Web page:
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MREV (FLIP) and its uses

MREV is MERIDIAN TUBE REVERSAL which is an essential function for GERMAN EQUATORIAL MOUNTS amongst others. The telescope tube must be reversed if you want to continue tracking an object from the Eastern hemisphere to the Western hemisphere. The IDS provides an automatic function to do this by pressing a button in the GOTO menu. The telescope however must be close emough to the central meridian before it will accept it as a valid operation. The limits are 30 minutes before the meridian or any time after the meridian. This also applies to crossing the meridian below the POLE.

Set MREV to 'YES' (FACTORY-USTEP-MREV) to use this function. NB The telescope must be capable of performing this procedure!

It has another use in that it allows you to measure the PERPENDICULAR error (CONE error) of the two axes. If you calibrate on a star near the central meridian and 0 degrees DEC then do MREV. The amount the star is out after doing an MREV is the amount of the perpendicular error. Version 1.3 software and older require the telescope axes to be exactly perpendicular, so it will be necessary to put a wedge under the tube to get this right. Doing another MREV will confirm that it is correct. It can be done on the same star reversing from one side to the other until you are happy.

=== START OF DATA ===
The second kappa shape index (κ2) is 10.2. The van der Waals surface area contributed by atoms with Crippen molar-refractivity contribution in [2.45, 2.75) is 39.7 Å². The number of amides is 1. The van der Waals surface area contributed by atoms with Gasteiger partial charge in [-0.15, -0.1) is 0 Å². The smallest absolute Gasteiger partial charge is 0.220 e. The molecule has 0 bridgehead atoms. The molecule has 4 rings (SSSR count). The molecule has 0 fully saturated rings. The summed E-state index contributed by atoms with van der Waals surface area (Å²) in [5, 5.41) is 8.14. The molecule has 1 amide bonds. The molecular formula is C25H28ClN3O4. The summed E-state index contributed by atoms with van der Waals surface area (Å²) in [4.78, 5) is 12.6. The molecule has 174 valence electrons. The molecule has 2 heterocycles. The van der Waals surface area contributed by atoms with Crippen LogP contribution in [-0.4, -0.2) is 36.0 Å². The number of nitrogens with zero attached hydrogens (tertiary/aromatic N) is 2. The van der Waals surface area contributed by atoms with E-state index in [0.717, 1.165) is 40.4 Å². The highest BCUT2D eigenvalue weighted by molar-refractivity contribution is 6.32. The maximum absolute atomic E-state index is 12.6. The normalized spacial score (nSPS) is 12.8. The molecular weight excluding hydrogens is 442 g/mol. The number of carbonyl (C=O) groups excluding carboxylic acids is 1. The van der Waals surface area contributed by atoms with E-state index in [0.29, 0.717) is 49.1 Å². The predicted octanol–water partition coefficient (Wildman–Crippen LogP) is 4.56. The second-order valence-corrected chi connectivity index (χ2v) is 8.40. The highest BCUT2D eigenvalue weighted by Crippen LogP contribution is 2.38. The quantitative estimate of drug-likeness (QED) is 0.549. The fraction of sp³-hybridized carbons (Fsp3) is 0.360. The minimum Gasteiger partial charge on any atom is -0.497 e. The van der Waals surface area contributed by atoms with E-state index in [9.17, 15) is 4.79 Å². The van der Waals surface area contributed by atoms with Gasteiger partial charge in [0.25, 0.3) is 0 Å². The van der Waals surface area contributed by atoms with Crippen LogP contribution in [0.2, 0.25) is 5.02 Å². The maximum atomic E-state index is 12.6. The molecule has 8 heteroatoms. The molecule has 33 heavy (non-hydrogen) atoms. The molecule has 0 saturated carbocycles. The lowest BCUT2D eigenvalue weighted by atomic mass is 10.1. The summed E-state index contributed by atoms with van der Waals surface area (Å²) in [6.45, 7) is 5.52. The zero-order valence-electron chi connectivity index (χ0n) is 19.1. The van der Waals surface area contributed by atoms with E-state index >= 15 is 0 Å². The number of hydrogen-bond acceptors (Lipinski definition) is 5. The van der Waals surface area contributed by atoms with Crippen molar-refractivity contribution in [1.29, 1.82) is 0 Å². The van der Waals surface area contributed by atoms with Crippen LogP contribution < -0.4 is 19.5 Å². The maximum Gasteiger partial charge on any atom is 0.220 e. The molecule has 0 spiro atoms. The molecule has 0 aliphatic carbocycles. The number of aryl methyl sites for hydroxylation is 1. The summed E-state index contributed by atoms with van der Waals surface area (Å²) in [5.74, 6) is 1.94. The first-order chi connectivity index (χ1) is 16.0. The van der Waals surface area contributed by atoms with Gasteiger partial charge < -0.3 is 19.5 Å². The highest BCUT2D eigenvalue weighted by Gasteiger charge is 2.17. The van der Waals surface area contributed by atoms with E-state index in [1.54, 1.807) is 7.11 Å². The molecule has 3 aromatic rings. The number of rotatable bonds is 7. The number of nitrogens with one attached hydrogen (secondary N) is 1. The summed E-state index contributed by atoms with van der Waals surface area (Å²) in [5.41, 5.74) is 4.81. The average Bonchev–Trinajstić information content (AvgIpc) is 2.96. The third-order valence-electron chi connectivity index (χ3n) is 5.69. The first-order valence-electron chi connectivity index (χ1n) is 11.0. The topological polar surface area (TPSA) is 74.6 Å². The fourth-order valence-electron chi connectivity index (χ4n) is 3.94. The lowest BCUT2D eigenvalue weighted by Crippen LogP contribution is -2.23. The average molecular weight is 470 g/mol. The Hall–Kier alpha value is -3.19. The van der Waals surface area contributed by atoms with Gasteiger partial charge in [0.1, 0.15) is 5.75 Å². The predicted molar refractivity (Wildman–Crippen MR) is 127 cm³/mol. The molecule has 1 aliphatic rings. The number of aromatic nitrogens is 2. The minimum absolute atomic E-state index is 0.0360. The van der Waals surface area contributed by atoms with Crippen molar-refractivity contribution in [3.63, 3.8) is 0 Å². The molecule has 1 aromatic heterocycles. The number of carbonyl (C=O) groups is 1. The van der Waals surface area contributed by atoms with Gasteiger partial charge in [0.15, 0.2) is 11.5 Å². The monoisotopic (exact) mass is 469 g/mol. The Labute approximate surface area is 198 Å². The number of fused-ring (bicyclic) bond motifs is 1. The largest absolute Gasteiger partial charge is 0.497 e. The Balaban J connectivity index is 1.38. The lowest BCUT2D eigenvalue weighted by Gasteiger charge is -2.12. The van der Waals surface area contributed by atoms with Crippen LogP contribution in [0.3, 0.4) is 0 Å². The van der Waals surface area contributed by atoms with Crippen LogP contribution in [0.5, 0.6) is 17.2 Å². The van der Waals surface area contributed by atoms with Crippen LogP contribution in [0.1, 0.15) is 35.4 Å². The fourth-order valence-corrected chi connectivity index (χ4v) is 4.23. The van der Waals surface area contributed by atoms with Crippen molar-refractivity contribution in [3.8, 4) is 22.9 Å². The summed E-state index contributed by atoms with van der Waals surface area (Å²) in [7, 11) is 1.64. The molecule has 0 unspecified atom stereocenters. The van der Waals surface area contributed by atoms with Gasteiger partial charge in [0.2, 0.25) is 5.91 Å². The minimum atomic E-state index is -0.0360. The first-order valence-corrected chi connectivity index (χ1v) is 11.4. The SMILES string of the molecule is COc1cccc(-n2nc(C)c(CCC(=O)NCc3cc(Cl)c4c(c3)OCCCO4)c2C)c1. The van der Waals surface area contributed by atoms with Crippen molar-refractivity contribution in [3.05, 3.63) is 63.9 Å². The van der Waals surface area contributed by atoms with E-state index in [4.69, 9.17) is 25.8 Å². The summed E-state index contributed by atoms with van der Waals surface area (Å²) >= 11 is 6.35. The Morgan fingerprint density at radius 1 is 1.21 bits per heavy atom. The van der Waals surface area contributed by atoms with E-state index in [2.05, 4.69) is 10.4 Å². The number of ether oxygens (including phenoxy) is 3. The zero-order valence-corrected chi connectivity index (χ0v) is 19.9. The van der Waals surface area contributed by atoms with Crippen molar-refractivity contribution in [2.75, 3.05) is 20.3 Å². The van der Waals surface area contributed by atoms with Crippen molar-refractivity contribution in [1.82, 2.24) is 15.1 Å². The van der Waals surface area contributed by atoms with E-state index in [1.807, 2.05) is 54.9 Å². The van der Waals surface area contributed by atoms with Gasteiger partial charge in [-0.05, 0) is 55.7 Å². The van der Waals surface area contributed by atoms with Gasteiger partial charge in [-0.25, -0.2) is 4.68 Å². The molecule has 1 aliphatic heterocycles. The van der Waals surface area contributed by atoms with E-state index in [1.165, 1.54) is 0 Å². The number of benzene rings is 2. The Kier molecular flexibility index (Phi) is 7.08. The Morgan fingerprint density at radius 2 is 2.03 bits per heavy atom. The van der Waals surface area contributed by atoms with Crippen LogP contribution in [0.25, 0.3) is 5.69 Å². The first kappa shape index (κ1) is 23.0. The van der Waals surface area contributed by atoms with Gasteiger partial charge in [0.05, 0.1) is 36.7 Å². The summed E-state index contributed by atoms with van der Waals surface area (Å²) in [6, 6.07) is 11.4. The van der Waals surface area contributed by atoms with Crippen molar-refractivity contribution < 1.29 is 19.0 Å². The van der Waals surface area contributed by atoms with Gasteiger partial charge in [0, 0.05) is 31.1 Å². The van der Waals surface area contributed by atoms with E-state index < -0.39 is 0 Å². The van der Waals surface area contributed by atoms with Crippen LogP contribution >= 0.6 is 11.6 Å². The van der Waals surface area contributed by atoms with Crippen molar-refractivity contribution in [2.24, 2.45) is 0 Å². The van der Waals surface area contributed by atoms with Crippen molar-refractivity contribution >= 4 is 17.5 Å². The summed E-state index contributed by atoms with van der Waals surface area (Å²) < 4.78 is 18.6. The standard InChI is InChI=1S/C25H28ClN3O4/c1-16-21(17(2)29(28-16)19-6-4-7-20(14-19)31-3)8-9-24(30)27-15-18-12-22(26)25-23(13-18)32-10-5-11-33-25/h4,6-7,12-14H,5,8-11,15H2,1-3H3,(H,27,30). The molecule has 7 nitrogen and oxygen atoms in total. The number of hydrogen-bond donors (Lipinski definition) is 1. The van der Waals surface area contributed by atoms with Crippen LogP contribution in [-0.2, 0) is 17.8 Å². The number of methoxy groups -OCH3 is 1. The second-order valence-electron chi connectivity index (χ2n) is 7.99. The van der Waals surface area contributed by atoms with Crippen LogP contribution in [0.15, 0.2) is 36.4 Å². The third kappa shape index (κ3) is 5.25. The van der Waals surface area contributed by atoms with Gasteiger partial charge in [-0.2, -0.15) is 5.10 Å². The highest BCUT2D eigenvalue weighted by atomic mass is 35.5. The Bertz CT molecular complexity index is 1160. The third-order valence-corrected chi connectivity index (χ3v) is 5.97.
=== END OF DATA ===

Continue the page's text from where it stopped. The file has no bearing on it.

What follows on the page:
For FORK MOUNTS setting MREV to 'NO' will not do Meridian reversals but it may still go over the pole. In this instance there is another setting for MAXDEC - the Maximum Declination the scope will move to. This setting is available from V1.5 and onwards of the IH software. If it is set at 90 degrees then it will allow a movement over the pole. If MAXDEC is set less than 90 degrees then there will NEVER be any excursions over the pole.


2006 AWR Technology